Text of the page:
But when we went to the room where Greta told us the kitten was, it was empty. Aastha and I followed a few leads that eventually led us to Mr. G, the head of security. It seemed that due to a series of miscommunications and/or cultural misunderstandings, he had taken the cat in a cardboard box on the back of his motorcycle to drop her at Char Dukan (literally, “four shops”), a row of shops at the top of the hill where dozens of street dogs hang out. The gruesome image of a mangled kitten hanging from a dog’s jaws flashed in my mind; this is what had happened to Aastha’s kittens’ sibling near Char Dukan. Thinking fast, Aastha called Mr. G and persuaded him to return with the cat. A few minutes later, his black motorcycle rounded the bend, and I gently coaxed the frightened, tiny kitten out of the cardboard box.
That day was a month ago. In that month, the tiny kitten has just about doubled in size and gained a name: Shera (derived from the Urdu and Hindi word for tiger-- Kipling used the word to name Shere Khan). She has learned how to climb to the highest shelves and doors in the house, often using our shoulders for leverage, and she knows how to wake us up in the morning by pouncing on our sleeping forms. Today, Shera even went on her first leash walk outside!
All of this feels familiar to us. Less familiar are the incredibly low veterinarian bills (about $5 for a rabies vaccine, deworming pills, and an antifungal cream) and the lingering sense of worry about Shera’s future. One of the best parts of working at an international school is the opportunity to travel during the long winter and summer breaks, and we still don’t have a firm plan for how we will make sure Shera is well cared for during those times. We’ve started asking some local families if they are interested in adopting Shera longer-term, but indoor cats are a rarity here, and we haven’t found any takers. Unfortunately, outdoor cats don’t survive long with the dual threat of dogs and leopards (see below).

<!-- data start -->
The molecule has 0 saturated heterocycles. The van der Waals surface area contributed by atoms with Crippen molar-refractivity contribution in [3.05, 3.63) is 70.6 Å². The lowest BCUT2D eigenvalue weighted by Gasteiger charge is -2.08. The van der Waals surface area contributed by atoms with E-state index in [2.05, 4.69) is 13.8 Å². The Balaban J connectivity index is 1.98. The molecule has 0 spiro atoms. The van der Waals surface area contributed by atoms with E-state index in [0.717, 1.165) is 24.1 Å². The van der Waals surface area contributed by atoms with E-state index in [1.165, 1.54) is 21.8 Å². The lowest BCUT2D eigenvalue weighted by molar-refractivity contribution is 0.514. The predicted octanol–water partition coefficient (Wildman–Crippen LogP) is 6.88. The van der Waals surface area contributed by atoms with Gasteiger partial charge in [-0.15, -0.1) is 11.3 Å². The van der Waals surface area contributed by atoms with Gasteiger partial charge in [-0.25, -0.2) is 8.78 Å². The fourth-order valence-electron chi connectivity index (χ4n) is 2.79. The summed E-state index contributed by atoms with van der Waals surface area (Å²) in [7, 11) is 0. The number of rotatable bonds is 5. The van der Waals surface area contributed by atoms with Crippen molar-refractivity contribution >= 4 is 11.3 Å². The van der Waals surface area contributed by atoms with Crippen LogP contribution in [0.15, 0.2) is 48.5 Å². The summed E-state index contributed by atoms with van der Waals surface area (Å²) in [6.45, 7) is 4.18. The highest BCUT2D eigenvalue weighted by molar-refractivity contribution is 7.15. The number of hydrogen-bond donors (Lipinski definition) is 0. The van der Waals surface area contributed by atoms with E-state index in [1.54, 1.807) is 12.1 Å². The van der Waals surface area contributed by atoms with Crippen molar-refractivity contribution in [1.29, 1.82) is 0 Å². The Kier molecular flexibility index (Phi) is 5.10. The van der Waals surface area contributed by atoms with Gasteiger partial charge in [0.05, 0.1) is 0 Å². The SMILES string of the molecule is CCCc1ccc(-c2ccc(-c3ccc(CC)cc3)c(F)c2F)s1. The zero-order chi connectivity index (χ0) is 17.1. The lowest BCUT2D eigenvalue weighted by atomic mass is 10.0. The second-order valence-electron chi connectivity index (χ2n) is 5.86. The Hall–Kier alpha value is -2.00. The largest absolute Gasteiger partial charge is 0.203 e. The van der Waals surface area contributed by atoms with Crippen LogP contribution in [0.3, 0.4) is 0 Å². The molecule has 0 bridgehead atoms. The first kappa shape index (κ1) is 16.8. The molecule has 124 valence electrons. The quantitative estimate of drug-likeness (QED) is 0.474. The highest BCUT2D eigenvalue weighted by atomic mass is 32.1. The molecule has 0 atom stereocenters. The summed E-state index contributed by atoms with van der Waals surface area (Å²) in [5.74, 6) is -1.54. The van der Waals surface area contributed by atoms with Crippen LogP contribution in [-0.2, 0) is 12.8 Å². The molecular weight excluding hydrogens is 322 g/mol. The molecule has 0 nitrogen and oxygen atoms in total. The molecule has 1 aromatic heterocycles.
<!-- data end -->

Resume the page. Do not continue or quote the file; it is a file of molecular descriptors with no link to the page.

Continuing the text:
For now, we are enjoying the feline company and hoping that everything works out for the best.
Bonus: If big cats are more your style, check out this security cam video of a leopard sighting right outside Woodstock’s main gate! Leopards are super shy (no one we've met has ever seen one in person), so they don't pose any real danger to humans.